For this family, three of a kind helps lead to a full house For this family, three of a kind helps lead to a full house

For this family, three of a kind helps lead to a full house

Scott and Cate Beard planned to be foster parents for two children, but three brothers arrived. And then? 'We fell in love'


When Scott Beard and his wife, Cate, heard they would be fostering three children instead of the two they had planned for, they wondered if their home would be big enough.

The Beards had always wanted a family but hadn't been able to have children. They had lots of love to give.

Scott and Cate Beard with their four boys, from left, Grayson, Brycen, Ashton and Milo

So in September 2017, the couple from Clayton, N.C., agreed to take brothers from an at-risk family from nearby Franklin County. They had considered taking two children, but they received a call saying there would be three brothers coming. Scott Beard said there was no hesitation, even though they had bedrooms set up for two and had three hours to prepare for their arrival. 

From the moment Brycen, then 4, Ashton, 2, and Grayson, 14 months, walked through the Beards’ door and into their hearts, Scott and Cate knew they wanted the fostering process to lead to adoption.

“Once we started bonding with the boys, we fell in love,” said Scott Beard, a senior engineer working in Substation Engineering for Duke Energy in Raleigh. Sixteen months after they arrived, the boys officially became part of the Beard family on March 1, 2019. 

“They had come so far since living with us, and it became clear to us that we all just fit together,” Beard said.

He found that his Duke Energy benefits helped with the fostering and adoption process.​​​​​​​​​​​ Parental leave, for example, provided six weeks of paid leave when they began fostering. “Parental leave,” he said, “was tremendous for bonding with the boys, and it allowed us to set up appointments and therapies."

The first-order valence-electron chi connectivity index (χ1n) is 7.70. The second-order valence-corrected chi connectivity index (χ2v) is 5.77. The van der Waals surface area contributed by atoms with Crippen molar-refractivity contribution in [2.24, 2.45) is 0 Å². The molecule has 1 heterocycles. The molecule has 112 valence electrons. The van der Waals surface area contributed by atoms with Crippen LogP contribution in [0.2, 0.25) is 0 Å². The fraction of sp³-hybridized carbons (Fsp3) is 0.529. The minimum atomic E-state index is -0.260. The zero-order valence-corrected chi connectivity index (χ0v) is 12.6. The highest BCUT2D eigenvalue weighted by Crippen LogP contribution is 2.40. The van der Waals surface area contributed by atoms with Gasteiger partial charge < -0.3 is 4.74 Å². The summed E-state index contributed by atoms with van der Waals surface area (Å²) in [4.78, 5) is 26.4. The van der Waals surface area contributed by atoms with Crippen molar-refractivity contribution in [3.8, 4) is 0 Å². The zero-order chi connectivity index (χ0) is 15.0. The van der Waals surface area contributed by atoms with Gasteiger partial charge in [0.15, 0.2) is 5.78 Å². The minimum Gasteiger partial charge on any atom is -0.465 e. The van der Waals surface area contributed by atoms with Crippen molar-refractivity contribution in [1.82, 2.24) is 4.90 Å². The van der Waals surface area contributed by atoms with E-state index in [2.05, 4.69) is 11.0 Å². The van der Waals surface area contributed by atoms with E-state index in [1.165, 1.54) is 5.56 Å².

Beard also praised the Employee Assistance Program (EAP), which provided information and Life Event Kits (items for specific life events such as new parenting, relationships and eldercare). “EAP assigned a worker to do research to find articles, websites, and programs in our area that could help us,” he said.

“Families are formed in lots of ways, and we want to provide programs to support our employees and their families through these important life events,” said Renee Metzler, managing director of Retirement and Health & Welfare. The company helps families, she said, with fertility solutions, maternity support, neonatal resources and covering foster children on our medical and dental plans.

Ashton, Grayson and Brycen in their backyard in Clayton, N.C.

The experience, along with the support offered by Duke Energy, has inspired the Beards to give back. They are starting a Foster/Adoption Support Group in early September near their home at The Church @ Clayton Crossing. 

The Beards also want to help other foster children and their new families get necessities and are putting together a foster closet with their church and the Johnston County Department of Social Services. 

Since they began fostering, the family had another addition. Cate gave birth to Milo right before the adoption of the three boys was finalized. So, a full house became even fuller, which is just the way Scott and Cate want it.

“We now have four wild, silly, sweet, handsome boys,” Beard said. “I don’t know that we would do anything differently. It just feels as though this was supposed to be our family.” 

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